We are intently focused on striking the right balance between prudent investment in our business and expense control given the current economic environment. We are comfortable with our 2023 target GPU of approximately $5,700 per unit assuming no dramatic further deterioration in consumer credit from current level. Prior to this call, we spoke to some of our primary third-party financing partners and they have stated that they do not have immediate plans for any significant additional tightening at this time.

Now moving on to our key priorities for 2023. We are focused on the 5 pillars of our strategy. self-funding, reduction in refinancing of debt, technology and continuing to improve the customer experience; and lastly, increasing market share through organic and immediately accretive M&A growth. First, we’re committed to remaining a self-funded business. As previously stated, we implemented a strategy to reduce $15 million of expenses. We accomplished this and are now identifying additional cost-cutting opportunities with estimates of $10 million to $15 million which Blake will expand upon further.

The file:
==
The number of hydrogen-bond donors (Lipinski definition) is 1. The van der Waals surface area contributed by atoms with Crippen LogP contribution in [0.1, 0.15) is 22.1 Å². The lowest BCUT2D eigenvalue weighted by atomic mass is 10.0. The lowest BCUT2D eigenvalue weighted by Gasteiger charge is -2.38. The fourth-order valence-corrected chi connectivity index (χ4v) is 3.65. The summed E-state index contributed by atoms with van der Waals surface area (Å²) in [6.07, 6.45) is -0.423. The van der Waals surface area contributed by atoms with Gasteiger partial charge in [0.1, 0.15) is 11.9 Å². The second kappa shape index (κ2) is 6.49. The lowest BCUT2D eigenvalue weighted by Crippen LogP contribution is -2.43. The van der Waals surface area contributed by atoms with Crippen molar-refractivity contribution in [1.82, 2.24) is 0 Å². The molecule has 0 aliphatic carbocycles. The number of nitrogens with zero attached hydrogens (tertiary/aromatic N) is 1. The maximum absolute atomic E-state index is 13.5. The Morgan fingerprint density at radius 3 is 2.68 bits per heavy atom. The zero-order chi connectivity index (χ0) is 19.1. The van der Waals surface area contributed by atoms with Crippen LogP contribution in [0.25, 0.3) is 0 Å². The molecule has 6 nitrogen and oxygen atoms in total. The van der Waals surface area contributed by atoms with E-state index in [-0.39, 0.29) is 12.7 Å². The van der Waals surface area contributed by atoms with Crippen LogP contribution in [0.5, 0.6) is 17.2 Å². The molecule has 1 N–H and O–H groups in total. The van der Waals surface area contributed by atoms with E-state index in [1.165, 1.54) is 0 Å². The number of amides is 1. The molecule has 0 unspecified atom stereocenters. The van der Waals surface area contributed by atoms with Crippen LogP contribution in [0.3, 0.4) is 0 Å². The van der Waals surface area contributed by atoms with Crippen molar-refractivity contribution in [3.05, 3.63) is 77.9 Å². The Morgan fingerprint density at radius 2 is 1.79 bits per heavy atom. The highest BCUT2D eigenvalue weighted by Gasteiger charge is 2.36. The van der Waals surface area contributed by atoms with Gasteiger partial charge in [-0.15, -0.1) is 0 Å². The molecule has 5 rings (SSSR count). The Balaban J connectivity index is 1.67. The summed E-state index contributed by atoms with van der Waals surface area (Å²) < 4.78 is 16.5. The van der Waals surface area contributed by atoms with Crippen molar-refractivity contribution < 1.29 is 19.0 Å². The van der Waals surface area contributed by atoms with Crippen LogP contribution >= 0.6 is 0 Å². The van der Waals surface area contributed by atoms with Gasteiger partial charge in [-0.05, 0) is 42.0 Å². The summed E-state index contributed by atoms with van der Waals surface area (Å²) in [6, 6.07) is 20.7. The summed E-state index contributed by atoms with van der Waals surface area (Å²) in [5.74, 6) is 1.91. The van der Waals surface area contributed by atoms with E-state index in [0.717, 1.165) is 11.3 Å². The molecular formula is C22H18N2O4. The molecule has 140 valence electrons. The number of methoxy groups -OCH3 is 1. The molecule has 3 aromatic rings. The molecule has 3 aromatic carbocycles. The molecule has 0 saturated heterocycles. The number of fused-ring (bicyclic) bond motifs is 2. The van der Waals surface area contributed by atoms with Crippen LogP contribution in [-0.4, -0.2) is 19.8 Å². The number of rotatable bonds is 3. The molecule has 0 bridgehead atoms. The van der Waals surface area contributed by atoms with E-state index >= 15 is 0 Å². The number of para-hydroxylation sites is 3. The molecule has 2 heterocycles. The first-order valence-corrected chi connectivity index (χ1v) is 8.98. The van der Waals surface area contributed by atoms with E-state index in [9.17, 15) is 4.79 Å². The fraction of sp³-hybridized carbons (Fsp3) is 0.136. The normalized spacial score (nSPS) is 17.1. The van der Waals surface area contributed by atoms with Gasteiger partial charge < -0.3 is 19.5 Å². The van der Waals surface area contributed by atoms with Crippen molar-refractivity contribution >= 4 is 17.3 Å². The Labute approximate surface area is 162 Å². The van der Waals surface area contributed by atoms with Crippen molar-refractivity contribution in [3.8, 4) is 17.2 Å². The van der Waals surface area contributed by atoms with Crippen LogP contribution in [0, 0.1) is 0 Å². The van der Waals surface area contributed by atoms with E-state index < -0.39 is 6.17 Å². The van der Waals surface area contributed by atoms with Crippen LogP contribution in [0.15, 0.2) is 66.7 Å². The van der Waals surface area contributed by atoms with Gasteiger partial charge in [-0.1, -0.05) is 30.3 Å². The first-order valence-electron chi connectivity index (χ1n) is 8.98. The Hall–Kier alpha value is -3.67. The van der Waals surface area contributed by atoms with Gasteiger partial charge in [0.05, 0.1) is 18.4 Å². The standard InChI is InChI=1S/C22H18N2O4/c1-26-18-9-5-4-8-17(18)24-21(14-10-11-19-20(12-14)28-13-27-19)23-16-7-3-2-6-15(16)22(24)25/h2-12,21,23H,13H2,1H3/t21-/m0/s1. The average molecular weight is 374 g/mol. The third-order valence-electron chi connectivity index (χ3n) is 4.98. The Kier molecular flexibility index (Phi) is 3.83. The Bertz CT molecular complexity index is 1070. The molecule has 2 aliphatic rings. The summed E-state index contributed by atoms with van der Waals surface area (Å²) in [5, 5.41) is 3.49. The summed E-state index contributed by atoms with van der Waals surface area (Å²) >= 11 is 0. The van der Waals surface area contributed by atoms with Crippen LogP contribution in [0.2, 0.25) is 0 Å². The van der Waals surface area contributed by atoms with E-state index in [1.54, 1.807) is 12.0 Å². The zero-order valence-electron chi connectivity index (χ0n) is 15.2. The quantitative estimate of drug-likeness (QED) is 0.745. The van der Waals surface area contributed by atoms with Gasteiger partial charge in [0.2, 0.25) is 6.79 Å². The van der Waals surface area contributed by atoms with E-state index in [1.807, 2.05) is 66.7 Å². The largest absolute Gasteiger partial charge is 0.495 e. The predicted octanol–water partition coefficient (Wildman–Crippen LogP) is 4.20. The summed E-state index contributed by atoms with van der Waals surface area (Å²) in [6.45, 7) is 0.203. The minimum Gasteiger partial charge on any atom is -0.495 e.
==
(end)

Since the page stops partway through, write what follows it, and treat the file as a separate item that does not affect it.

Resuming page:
We will see the effects of these SG&A reductions flow through the remainder of the year and are reiterating the outlook we previously provided. Second, we are focused on the reduction and refinancing of our debt. As of March 31, our cash and bank balance was $61.8 million, and our total liquidity was over $80 million, and we remain comfortable as we see continuous improvement. We have immediately available liquidity on our $75 million JPMorgan used unit financing line of over $50 million. Due to higher interest costs, we will not draw on credit facilities unless we have a compelling business opportunity.

Additionally, we have identified $60 million of noncore assets, which can be liquidated to pay down debt. We continue to work towards securing the most optimal capital structure in partnership with JPMorgan for our business and fixed debt at the best rates augmented by revolving debt appropriate for good cash management and additional inventory financing option that can be leveraged over time as we scale.

Third, we are expanding our competitive dominance with leading-edge technology. We launched our new RideNow consumer website and our new RumbleON corporate website with a more robust architecture, improved performance and customer experience. Think of this as our proprietary base platform upon which we will serve up game-changing enhancements at regular intervals. Customer experience enhancements will now roll out far into the future. One such enhancement is the my garage feature, which allows customers to create a personalized portfolio for organizing and storing registration and insurance information and service record, favorite searches from our website and much more.